Microsoft responds to Tableau’s criticism on Power BI

Power BI Windows

Tableau is a leading Business Intelligence and Analytics software company and they are No.1 in this segment right now according to Gartner. They have been in the business for more than a decade now. Microsoft first announced the preview of Power BI in 2014. And since then, they have constantly improved the service  over the years and now it is in the position to take on the market leader Tableau. Tableau is already feeling the heat and they have started comparing their service to Power BI in their marketing materials. Recently, they published a presentation titled “10 ways Power BI Falls Short.” Tableau criticized Power BI in the slides with following points:

  • Outliers can be lost in large data sets due to the 3,500-data-points limit
  • It’s difficult to do even simple calculations within Power BI, such as creating a percent-of-total variable, without learning the DAX language
  • There’s limited built-in trends and no forecasting (using R within Power BI might address some of this concern, but users would need to learn/know R and it’s no longer a point-and-click platform)
  • Users can’t “slice and dice” data by more than two categories
  • Pop-up menus can’t be fully customized
  • Data can’t be grouped on the fly
  • Someone else’s dashboard can’t be used as a starting point for additional analysis
  • It’s difficult to add narratives to dashboards in order to “tell a story”
  • And it’s difficult to explore what-if scenarios due to inability to input/change data directly into a Power BI dashboard

Microsoft has now responded to the criticisms by Tableau. “If you compare any two products, you will always find some capabilities that one product has, and the other is lacking,” Amir Netz, Technical Fellow and Chief Architect of Microsoft Business Intelligence, said Computer World. “That said, I was really encouraged when I saw Tableau’s list of differentiators. Tableau had to dig very deep in order to find some differentiators. What they are showing are not really features, but selective differences in the behavior of some features. And even with that list — a few of these gaps have been closed, and many others are in the works.”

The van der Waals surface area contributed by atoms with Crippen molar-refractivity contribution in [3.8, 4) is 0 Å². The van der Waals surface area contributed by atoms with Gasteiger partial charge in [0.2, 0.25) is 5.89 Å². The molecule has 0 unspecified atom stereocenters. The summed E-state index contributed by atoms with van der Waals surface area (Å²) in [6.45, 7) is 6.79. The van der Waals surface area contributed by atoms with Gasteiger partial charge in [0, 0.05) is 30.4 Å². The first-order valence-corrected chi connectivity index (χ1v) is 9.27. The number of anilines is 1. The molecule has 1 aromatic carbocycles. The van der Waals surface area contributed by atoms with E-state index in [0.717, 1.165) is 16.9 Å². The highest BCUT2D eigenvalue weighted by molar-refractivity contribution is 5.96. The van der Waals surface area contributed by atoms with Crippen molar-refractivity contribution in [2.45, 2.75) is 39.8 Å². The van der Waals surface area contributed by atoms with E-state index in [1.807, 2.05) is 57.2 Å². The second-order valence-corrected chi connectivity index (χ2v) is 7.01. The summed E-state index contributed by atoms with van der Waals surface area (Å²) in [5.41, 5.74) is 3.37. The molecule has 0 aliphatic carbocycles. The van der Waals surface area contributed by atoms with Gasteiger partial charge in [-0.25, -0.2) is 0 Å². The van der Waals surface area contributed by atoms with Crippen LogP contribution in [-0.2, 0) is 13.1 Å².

Microsoft also gave 10 points highlighting the advantages of Power BI over Tableau. Find the list below.

  • Out-of-the-box content packs for dozens of data providers, making it easy for business users to connect to data
  • Dashboards that collect important visualizations from reports into what Netz called a “higher-level view”
  • Natural-language queries to explore data and create new visualizations
  • Enterprise-class Saas BI, including connecting to on-premise data
  • A data engine Microsoft says is 10 to 100 times faster than Tableau’s
  • Community-created custom visualizations that use an open visualization platform (Tableau’s platform, Netz pointed out, is closed and proprietary)
  • Native integration with Cortana, Excel and real-time data feeds
  • Automated quick insights
  • Integrated ETL (extract, transform and load) tool
  • A data model that supports large numbers of tables and more complex relationships between tables. “Tableau does not support more than trivial data models,” according to Microsoft’s emailed response.

It is important to note that Tableau and Microsoft are also partners in several other business areas. Tableau is delivering integrations with key Azure services such as Spark on Azure HDInsight, Azure SQL Data Warehouse, and Azure SQL Database. Live connectivity provides real-time access to data directly in the cloud. Tableau provides a fast, interactive, easy-to-use analytics platform for the Microsoft Azure data services that anyone can use.

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